When I first met Tyler Wigg-Stevenson about a year ago, he struck up a conversation with me on a topic that I hadn't discussed, much less though about, in years: nuclear weapons. With strong conservative roots, I believed that possessing nuclear weapons was important for national security. And according to Tyler, it was important ... during the Cold War. But the Cold War has ended and times have changed -- and Tyler convinced me that the possession of nuclear weapons ultimately is detrimental to our country's security, not a deterrent to threats.
Equally importantly for me as a pastor was Tyler's demonstration of how this new perspective on nuclear weapons and the desire to eliminate them aligned with Scripture.
In light of all the news on President Obama's nuclear summit last month and the U.S. signing the Strategic Arms Reduction Treaty with Russia, I thought it worthwhile to share what Tyler is continuing to do through his organization, the Two Futures Project.
Q: Over the past year, what major shifts have you seen in your discussions with leaders about the idea of eliminating nuclear weapons?
Tyler: The major shift has been the move from thinking that nuclear weapons keep us safe to the fact that they are the greatest threat to the global public health and our own national security. The Cold War mindset said: "We possessed nuclear weapons so we don't have to use them." But in a post-Cold War and post-9/11 era where there is a real danger that terrorists can acquire nuclear weapons and no place to retaliate against them, the greatest threat to our security is the spread of these weapons. The only way to stop them is to contain the weapons and eventually eliminate them.
Q: What influential people have helped join the chorus of those calling for the end of nuclear weapons?
Tyler: A lot of cold warriors have staked out why this is in the country's national vital interest. That's the biggest paradigm change as we've gone around the country for the past year and be able to talk with people and walk them through why this situation is different and working through it now isn't do-gooderism run amok. It's actually a hardheaded attempt to deal with a crisis before it comes -- and that's stopping the acquisition of weapons by terrorists.
George Shultz, the former U.S. Secretary of State under President Ronald Reagan, has been a key supporter of the Two Futures Project and he's been one of the key conservatives to come forward and call for the end of nuclear weapons.
Q: What has been the general reaction to the latest treaty action on nuclear weapons?
Tyler: One of the items that people have seen in the news lately is the START Treaty with Russia -- and it's a pretty modest and conservative treaty. It is important in our relations and strengthens our hand in fighting terrorists, but it's still somewhat conservative when it comes to reducing nuclear weapons. It has received the support of a number of very conservative individuals from the Bush and Regan administration -- and even they are saying we could go lower in the number of weapons we eliminate. Yet, you're still hearing noise from the U.S. Congress that they may take until 2011 to ratify this thing.
Q: You work with the evangelical community on a regular basis. How are they accepting this call to reduce nuclear arms?
Tyler: From the beginning, I have been pleasantly surprised by the reception from the evangelical community. That's not to say everyone has welcomed us with open arms. We're not about sacrificing security on the altar of principle -- we're about aligning the two. That's something that the American people and Christians support. When it's clear that that's what we support and not something suspicious, we've been able to get support from people all over the political map.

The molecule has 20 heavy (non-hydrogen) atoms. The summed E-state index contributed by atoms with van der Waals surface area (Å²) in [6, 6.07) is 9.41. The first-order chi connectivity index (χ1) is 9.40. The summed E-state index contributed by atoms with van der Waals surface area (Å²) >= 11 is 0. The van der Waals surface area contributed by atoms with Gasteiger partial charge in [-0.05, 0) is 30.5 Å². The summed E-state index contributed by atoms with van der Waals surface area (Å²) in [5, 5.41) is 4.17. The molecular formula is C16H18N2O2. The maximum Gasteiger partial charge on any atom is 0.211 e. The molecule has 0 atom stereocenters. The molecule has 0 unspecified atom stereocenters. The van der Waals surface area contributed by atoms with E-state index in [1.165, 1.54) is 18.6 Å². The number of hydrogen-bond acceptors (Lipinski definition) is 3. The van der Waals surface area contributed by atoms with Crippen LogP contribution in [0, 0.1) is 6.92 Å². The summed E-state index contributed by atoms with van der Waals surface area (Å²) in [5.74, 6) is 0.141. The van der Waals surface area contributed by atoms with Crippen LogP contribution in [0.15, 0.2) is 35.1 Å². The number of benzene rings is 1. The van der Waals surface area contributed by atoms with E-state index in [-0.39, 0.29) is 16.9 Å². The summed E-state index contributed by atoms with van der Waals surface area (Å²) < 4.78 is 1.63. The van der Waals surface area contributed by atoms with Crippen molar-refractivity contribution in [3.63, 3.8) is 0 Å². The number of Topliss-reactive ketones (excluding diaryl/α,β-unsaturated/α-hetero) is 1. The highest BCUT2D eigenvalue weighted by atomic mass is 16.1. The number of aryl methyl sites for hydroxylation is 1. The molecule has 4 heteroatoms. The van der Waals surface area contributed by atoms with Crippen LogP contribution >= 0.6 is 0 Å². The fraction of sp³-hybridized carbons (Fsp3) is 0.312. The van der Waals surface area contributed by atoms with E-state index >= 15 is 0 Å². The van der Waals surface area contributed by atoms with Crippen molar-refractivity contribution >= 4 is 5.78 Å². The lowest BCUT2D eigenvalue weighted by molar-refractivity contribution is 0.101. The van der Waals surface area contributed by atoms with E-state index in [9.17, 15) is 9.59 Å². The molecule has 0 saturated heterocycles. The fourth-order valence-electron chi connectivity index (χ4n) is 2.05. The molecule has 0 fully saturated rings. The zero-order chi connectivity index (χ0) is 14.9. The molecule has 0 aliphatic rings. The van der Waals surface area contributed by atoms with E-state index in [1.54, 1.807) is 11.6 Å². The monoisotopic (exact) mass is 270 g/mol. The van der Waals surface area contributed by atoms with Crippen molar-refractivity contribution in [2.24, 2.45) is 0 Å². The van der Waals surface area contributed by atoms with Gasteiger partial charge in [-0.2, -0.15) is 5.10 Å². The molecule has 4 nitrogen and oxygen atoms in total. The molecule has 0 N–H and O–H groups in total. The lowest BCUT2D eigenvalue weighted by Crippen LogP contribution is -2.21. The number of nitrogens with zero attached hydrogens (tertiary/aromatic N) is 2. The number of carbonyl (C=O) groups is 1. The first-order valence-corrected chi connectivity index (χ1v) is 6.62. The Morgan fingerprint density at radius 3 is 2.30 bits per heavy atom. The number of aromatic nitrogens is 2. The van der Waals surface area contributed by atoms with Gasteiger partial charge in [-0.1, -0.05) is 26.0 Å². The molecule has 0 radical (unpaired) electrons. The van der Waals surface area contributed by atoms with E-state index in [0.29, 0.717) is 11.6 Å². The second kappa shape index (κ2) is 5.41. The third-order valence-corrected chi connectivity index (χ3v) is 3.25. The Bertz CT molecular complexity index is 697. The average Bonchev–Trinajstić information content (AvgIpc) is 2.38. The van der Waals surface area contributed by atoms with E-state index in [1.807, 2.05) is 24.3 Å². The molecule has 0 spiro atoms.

Q: How has all the nuclear treaty news helped the Two Futures Project recently?
Tyler: For the past year, there hasn't been a lot of nuclear news. So, in a certain extent, we've been operating in a vacuum. So we're finding out that people are now starting to talk more about it. While the general sentiment has been positive toward reducing nuclear weapons, frankly some of the comments that are coming out of the mouths of prominent public people is alarming. They have no knowledge about what they're talking about -- and you can't do that when you're firing plutonium bullets.
Q: Where are you headed in helping generate more awareness about the state of affairs when it comes to nuclear weapons?
Tyler: We really want to reach out to leaders in communities. We've received a lot of support nationally from validators and evangelical leaders who have influence. But we want to reach out to pastors and college campuses. We've started a pastors' network and campus network. In the end, what's going to have an impact is something where Christians can share their Christian convictions with elected officials.
Q: How do you avoid political ties when it comes to Two Futures' message?
Tyler: I think it's really important that the people who support the Two Futures Project come from different spots on the political spectrum, even though our organizing outlook is fairly conservative. When people think nuclear weapons, they tend to think it's the liberal movement and that does a lot of political harm. I think it's important for conservatives in the U.S. to be able to stand up and say we're for nuclear security, we don't care what party the person belongs to, and it's too big to be subject to partisan gain. This is not a place where politicians should be trying to score cheap points in an election year.
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